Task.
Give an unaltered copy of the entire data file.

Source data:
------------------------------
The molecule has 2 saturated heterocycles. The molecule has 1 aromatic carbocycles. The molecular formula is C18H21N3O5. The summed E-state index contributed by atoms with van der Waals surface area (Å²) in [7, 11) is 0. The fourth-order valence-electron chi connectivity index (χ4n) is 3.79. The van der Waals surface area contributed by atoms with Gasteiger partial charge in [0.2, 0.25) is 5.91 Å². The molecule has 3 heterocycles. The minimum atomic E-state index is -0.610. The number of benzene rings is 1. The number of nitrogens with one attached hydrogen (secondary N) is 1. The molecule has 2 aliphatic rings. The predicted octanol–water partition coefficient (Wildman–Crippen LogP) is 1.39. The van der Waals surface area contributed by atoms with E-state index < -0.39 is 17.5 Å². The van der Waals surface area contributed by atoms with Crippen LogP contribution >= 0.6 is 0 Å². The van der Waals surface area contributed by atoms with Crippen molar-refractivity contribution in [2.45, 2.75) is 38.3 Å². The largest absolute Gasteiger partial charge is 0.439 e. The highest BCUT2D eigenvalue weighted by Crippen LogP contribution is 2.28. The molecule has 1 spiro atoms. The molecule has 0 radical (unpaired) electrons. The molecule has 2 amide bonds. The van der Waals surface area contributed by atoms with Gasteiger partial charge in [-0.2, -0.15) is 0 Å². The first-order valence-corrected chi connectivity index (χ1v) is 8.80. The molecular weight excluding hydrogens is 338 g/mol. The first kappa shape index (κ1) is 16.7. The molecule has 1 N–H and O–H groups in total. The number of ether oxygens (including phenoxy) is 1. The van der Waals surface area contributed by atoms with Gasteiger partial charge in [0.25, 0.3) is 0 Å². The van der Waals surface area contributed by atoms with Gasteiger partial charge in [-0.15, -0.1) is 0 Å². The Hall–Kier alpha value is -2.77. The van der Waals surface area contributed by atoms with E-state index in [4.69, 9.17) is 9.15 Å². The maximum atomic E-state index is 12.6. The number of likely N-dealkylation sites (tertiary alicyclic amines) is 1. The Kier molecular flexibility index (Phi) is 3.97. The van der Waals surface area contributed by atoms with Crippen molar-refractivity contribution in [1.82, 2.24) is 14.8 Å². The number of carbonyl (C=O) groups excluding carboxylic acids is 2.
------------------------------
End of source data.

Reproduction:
The molecule has 2 saturated heterocycles. The molecule has 1 aromatic carbocycles. The molecular formula is C18H21N3O5. The summed E-state index contributed by atoms with van der Waals surface area (Å²) in [7, 11) is 0. The fourth-order valence-electron chi connectivity index (χ4n) is 3.79. The van der Waals surface area contributed by atoms with Gasteiger partial charge in [0.2, 0.25) is 5.91 Å². The molecule has 3 heterocycles. The minimum atomic E-state index is -0.610. The number of benzene rings is 1. The number of nitrogens with one attached hydrogen (secondary N) is 1. The molecule has 2 aliphatic rings. The predicted octanol–water partition coefficient (Wildman–Crippen LogP) is 1.39. The van der Waals surface area contributed by atoms with E-state index < -0.39 is 17.5 Å². The van der Waals surface area contributed by atoms with Crippen LogP contribution >= 0.6 is 0 Å². The van der Waals surface area contributed by atoms with Crippen molar-refractivity contribution in [2.45, 2.75) is 38.3 Å². The largest absolute Gasteiger partial charge is 0.439 e. The highest BCUT2D eigenvalue weighted by Crippen LogP contribution is 2.28. The molecule has 1 spiro atoms. The molecule has 0 radical (unpaired) electrons. The molecule has 2 amide bonds. The van der Waals surface area contributed by atoms with Gasteiger partial charge in [-0.2, -0.15) is 0 Å². The first-order valence-corrected chi connectivity index (χ1v) is 8.80. The molecular weight excluding hydrogens is 338 g/mol. The first kappa shape index (κ1) is 16.7. The molecule has 1 N–H and O–H groups in total. The number of ether oxygens (including phenoxy) is 1. The van der Waals surface area contributed by atoms with Gasteiger partial charge in [0.25, 0.3) is 0 Å². The van der Waals surface area contributed by atoms with Gasteiger partial charge in [-0.15, -0.1) is 0 Å². The Hall–Kier alpha value is -2.77. The van der Waals surface area contributed by atoms with E-state index in [4.69, 9.17) is 9.15 Å². The maximum atomic E-state index is 12.6. The number of likely N-dealkylation sites (tertiary alicyclic amines) is 1. The Kier molecular flexibility index (Phi) is 3.97. The van der Waals surface area contributed by atoms with Crippen molar-refractivity contribution in [1.82, 2.24) is 14.8 Å². The number of carbonyl (C=O) groups excluding carboxylic acids is 2.